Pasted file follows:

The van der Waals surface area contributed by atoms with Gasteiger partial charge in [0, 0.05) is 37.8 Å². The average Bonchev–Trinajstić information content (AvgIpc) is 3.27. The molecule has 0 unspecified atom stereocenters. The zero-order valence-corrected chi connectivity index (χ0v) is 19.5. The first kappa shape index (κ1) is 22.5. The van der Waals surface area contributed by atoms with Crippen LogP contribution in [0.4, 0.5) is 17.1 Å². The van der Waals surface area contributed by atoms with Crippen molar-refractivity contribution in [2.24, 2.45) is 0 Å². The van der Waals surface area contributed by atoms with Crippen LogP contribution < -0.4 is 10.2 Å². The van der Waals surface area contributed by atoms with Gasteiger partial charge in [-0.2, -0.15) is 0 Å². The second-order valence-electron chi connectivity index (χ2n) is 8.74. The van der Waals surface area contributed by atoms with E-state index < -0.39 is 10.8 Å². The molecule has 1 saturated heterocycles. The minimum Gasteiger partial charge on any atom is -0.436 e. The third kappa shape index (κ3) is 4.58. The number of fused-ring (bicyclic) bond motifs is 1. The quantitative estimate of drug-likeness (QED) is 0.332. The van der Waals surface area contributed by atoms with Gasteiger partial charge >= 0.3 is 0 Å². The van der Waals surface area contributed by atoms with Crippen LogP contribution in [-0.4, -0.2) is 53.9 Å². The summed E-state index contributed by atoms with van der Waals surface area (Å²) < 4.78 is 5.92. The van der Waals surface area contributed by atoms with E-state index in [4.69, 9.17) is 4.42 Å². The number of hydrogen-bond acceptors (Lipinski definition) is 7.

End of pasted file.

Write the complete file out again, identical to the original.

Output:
The van der Waals surface area contributed by atoms with Gasteiger partial charge in [0, 0.05) is 37.8 Å². The average Bonchev–Trinajstić information content (AvgIpc) is 3.27. The molecule has 0 unspecified atom stereocenters. The zero-order valence-corrected chi connectivity index (χ0v) is 19.5. The first kappa shape index (κ1) is 22.5. The van der Waals surface area contributed by atoms with Crippen LogP contribution in [0.4, 0.5) is 17.1 Å². The van der Waals surface area contributed by atoms with Crippen molar-refractivity contribution in [2.24, 2.45) is 0 Å². The van der Waals surface area contributed by atoms with Crippen LogP contribution < -0.4 is 10.2 Å². The van der Waals surface area contributed by atoms with Gasteiger partial charge in [-0.2, -0.15) is 0 Å². The second-order valence-electron chi connectivity index (χ2n) is 8.74. The van der Waals surface area contributed by atoms with E-state index < -0.39 is 10.8 Å². The molecule has 1 saturated heterocycles. The minimum Gasteiger partial charge on any atom is -0.436 e. The third kappa shape index (κ3) is 4.58. The number of fused-ring (bicyclic) bond motifs is 1. The quantitative estimate of drug-likeness (QED) is 0.332. The van der Waals surface area contributed by atoms with Gasteiger partial charge >= 0.3 is 0 Å². The van der Waals surface area contributed by atoms with Crippen LogP contribution in [-0.4, -0.2) is 53.9 Å². The summed E-state index contributed by atoms with van der Waals surface area (Å²) < 4.78 is 5.92. The van der Waals surface area contributed by atoms with E-state index in [4.69, 9.17) is 4.42 Å². The number of hydrogen-bond acceptors (Lipinski definition) is 7.